Former city official Bauman challenges incumbent Baker

Oct 25, 2012 By Katie Roenigk, Staff Writer

Riverton City Council Ward 3 candidate Larry Bauman said voters will have a clear choice to make when they fill out ballots Nov. 6.

"They can continue down the same path with the incumbent, or they can vote for better management of the city," Bauman said Thursday.

If he is elected, Bauman, 62, said he would work toward more responsible expenditures of municipal money. He said recent spending has taken place with "no priorities" in mind.

"They say they don't have any money, but they buy a contaminated piece of property on Main Street," Bauman said. "They say they don't have any money, but they give the city administrator a $7,000-per-year raise after one year on the job. ... I'm going to try to reign in the frivolous expenditures."

Planning is the key to smart spending, Bauman said, adding that he would look at least five years into the future when making decisions about taxpayer money.

"You have to look ahead," Bauman said. "I want to look ahead, and I want to look out for Riverton. What are our needs several years from now?"

Specifically, he would like to see an official set of priorities as well as a maintenance plan regarding roadwork in town. He recommended chip sealing new roads to ensure they last longer.

"We've never had a street

maintenance program," Bauman said. "The city has let its streets fall apart, then has to spend millions to totally rebuild them."

Main Street lot

He criticized the city's recent decision to purchase a piece of property at 422 E. Main St., where environmental agencies have identified evidence of contamination from underground storage tanks.

"That was the dumbest thing (the city) did," Bauman said. "They're stuck now. Who wants to buy it?"

He acknowledged that the building that once sat on the property was an eyesore, but Bauman said the city is going to end up spending more money on the lot before it can be put into use as a business, park or parking lot.

"What's the purpose of buying it?" he said. "Where's your priority here of money? You have a limited budget."

Six-year councilman Lars Baker, who is running to keep his seat in Ward 3, said he would like to see the property sold to a private business owner who could use the "valuable piece of real estate" in downtown Riverton.

"But it's complicated," Baker said, referring to the contamination underneath the lot.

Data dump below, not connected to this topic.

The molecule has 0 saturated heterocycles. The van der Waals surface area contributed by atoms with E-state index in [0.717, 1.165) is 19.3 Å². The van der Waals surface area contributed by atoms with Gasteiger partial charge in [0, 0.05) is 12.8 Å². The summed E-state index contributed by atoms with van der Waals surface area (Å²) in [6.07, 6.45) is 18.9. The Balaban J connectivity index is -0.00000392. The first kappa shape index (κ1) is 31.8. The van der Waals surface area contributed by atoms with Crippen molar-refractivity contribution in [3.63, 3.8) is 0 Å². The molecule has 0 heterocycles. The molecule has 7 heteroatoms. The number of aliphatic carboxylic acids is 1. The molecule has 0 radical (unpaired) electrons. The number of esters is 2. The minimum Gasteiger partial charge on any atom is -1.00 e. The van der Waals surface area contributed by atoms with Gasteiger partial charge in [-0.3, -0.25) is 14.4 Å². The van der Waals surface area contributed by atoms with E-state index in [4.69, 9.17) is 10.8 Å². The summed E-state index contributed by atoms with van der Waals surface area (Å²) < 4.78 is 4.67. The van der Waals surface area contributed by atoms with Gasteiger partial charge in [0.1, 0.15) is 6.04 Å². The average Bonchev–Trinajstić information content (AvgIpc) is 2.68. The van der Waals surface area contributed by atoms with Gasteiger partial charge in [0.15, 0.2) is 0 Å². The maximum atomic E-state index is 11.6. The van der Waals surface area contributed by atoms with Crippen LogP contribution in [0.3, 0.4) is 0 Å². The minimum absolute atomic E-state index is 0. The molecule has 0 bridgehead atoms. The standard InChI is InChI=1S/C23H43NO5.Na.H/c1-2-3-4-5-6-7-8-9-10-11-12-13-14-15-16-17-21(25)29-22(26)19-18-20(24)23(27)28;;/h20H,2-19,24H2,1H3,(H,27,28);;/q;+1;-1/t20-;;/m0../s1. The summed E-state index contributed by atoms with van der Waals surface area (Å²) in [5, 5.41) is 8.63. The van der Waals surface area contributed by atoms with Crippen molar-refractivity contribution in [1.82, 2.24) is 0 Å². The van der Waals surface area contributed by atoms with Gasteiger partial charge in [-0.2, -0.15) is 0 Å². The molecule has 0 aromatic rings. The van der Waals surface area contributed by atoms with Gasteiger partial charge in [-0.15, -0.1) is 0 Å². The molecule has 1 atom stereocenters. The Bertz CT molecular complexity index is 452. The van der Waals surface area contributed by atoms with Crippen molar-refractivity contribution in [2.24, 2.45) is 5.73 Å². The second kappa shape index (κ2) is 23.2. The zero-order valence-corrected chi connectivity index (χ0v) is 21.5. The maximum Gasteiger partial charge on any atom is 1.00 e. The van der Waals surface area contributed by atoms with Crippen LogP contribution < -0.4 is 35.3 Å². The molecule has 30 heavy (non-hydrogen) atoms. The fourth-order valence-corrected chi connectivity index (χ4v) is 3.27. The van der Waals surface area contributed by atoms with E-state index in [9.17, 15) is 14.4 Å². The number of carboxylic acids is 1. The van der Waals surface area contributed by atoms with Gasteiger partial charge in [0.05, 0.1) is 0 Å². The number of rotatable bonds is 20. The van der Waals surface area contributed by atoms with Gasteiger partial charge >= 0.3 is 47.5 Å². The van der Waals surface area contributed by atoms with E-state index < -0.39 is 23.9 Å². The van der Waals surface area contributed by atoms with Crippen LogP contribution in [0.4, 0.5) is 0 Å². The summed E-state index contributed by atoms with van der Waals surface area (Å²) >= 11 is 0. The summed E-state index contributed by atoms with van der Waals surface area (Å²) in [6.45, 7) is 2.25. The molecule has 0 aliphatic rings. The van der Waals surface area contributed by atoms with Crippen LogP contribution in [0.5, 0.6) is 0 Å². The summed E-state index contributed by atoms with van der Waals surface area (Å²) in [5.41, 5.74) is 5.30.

Baker, 68, said the city is looking into options for cleaning up the pollution, possibly through the Brownfields Program of the U.S. Environmental Protection Agency.

"We could put a few dollars into that to remediate that, then get this certificate from the Department of Environmental Quality that says it's OK, that it's cleaned up and running," Baker said. "Then you don't have this question that would interfere with somebody (buying the lot). Nobody wants to buy a headache."

Despite the cleanup issues, Baker said the city did the right thing in buying the property and removing the aging building that once stood there. He likened the move to the city's acquisition and demolition of the old hospital building in east Riverton several years ago.

"It's just in neither case are these projects something that's going to make the city a lot of money," Baker said.


Baker said he is looking forward to being involved with the Wind River Job Corps, which is scheduled to open in Riverton by 2015. He said the city has a lot of work to do to prepare for the 100 extra local jobs that will come along with the facility.

"Where do the folks live that come here to do that?" Baker said. "That will certainly affect the planning department and city infrastructure needs."

He predicts there will be pressure on the city to build more high-density residential housing and develop more subdivisions before the Job Corps arrives.

"There will be some growing pains for the city," he said.

Baker also wants to see progress on issues with alcohol in the community. The council voted last month to close city parks at sunset in an effort to decrease crime and vandalism, but Baker said more must be done -- and not necessarily at City Hall.

"I'm not sure there's a whole lot the city can do to regulate that," Baker said. "But if there was something we as a community could do a better job of, it's dealing with alcohol."

Baker said he contributes thoughtful consideration to the city council, calling himself a problem solver who looks to build consensus among the group of local representatives. He would like to continue sitting on the council to give back to the city that has given him so much.

"I've raised my family here," Baker said. "Riverton is really a great place to live, (and) if I can serve the community in some way with the skills and talents I have, then I'm going to."

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